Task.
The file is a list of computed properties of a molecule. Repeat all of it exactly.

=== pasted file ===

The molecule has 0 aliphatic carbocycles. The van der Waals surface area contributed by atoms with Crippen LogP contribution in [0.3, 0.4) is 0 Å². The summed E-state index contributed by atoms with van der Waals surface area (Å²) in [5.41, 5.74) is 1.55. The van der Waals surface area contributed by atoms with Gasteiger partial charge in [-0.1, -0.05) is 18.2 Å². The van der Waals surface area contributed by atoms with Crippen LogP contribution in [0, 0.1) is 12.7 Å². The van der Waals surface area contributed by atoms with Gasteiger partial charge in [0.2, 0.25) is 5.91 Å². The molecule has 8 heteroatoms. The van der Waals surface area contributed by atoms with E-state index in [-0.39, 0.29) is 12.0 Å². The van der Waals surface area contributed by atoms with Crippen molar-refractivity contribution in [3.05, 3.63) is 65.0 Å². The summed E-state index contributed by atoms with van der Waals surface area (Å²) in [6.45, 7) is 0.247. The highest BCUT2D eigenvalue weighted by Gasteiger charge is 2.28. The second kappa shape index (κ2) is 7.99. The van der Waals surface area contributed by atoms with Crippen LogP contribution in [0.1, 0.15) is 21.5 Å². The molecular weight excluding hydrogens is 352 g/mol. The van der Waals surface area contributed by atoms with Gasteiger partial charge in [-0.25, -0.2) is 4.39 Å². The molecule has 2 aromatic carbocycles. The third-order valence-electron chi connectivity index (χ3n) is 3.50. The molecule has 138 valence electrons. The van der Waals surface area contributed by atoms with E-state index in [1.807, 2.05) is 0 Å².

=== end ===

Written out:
The molecule has 0 aliphatic carbocycles. The van der Waals surface area contributed by atoms with Crippen LogP contribution in [0.3, 0.4) is 0 Å². The summed E-state index contributed by atoms with van der Waals surface area (Å²) in [5.41, 5.74) is 1.55. The van der Waals surface area contributed by atoms with Gasteiger partial charge in [-0.1, -0.05) is 18.2 Å². The van der Waals surface area contributed by atoms with Crippen LogP contribution in [0, 0.1) is 12.7 Å². The van der Waals surface area contributed by atoms with Gasteiger partial charge in [0.2, 0.25) is 5.91 Å². The molecule has 8 heteroatoms. The van der Waals surface area contributed by atoms with E-state index in [-0.39, 0.29) is 12.0 Å². The van der Waals surface area contributed by atoms with Crippen molar-refractivity contribution in [3.05, 3.63) is 65.0 Å². The summed E-state index contributed by atoms with van der Waals surface area (Å²) in [6.45, 7) is 0.247. The highest BCUT2D eigenvalue weighted by Gasteiger charge is 2.28. The second kappa shape index (κ2) is 7.99. The van der Waals surface area contributed by atoms with Crippen LogP contribution in [0.1, 0.15) is 21.5 Å². The molecular weight excluding hydrogens is 352 g/mol. The van der Waals surface area contributed by atoms with Gasteiger partial charge in [-0.25, -0.2) is 4.39 Å². The molecule has 2 aromatic carbocycles. The third-order valence-electron chi connectivity index (χ3n) is 3.50. The molecule has 138 valence electrons. The van der Waals surface area contributed by atoms with E-state index in [1.807, 2.05) is 0 Å².